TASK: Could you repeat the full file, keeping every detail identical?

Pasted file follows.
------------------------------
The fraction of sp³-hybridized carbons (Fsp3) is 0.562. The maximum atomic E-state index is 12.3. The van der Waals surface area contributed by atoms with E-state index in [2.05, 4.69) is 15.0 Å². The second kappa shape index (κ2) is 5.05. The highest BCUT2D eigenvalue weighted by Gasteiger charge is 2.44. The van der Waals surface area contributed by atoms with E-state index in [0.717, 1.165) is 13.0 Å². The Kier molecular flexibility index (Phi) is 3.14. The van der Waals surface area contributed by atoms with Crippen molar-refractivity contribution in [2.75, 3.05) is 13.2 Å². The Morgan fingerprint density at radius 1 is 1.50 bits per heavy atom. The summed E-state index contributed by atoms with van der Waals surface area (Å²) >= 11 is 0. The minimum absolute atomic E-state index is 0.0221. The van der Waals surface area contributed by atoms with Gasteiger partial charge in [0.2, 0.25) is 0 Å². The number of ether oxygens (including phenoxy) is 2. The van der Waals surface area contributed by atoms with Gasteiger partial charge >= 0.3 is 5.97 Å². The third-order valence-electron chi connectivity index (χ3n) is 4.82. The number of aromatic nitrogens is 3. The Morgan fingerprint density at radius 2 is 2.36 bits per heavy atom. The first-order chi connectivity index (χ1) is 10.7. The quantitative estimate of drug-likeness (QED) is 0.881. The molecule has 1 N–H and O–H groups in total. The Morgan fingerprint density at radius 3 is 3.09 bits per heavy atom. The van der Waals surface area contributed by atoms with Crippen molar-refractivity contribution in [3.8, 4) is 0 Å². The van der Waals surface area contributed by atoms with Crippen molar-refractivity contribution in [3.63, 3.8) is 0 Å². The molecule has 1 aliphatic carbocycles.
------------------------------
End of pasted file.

The fraction of sp³-hybridized carbons (Fsp3) is 0.562. The maximum atomic E-state index is 12.3. The van der Waals surface area contributed by atoms with E-state index in [2.05, 4.69) is 15.0 Å². The second kappa shape index (κ2) is 5.05. The highest BCUT2D eigenvalue weighted by Gasteiger charge is 2.44. The van der Waals surface area contributed by atoms with E-state index in [0.717, 1.165) is 13.0 Å². The Kier molecular flexibility index (Phi) is 3.14. The van der Waals surface area contributed by atoms with Crippen molar-refractivity contribution in [2.75, 3.05) is 13.2 Å². The Morgan fingerprint density at radius 1 is 1.50 bits per heavy atom. The summed E-state index contributed by atoms with van der Waals surface area (Å²) >= 11 is 0. The minimum absolute atomic E-state index is 0.0221. The van der Waals surface area contributed by atoms with Gasteiger partial charge in [0.2, 0.25) is 0 Å². The number of ether oxygens (including phenoxy) is 2. The van der Waals surface area contributed by atoms with Gasteiger partial charge >= 0.3 is 5.97 Å². The third-order valence-electron chi connectivity index (χ3n) is 4.82. The number of aromatic nitrogens is 3. The Morgan fingerprint density at radius 2 is 2.36 bits per heavy atom. The first-order chi connectivity index (χ1) is 10.7. The quantitative estimate of drug-likeness (QED) is 0.881. The molecule has 1 N–H and O–H groups in total. The Morgan fingerprint density at radius 3 is 3.09 bits per heavy atom. The van der Waals surface area contributed by atoms with Crippen molar-refractivity contribution in [3.8, 4) is 0 Å². The van der Waals surface area contributed by atoms with Crippen molar-refractivity contribution in [3.63, 3.8) is 0 Å². The molecule has 1 aliphatic carbocycles.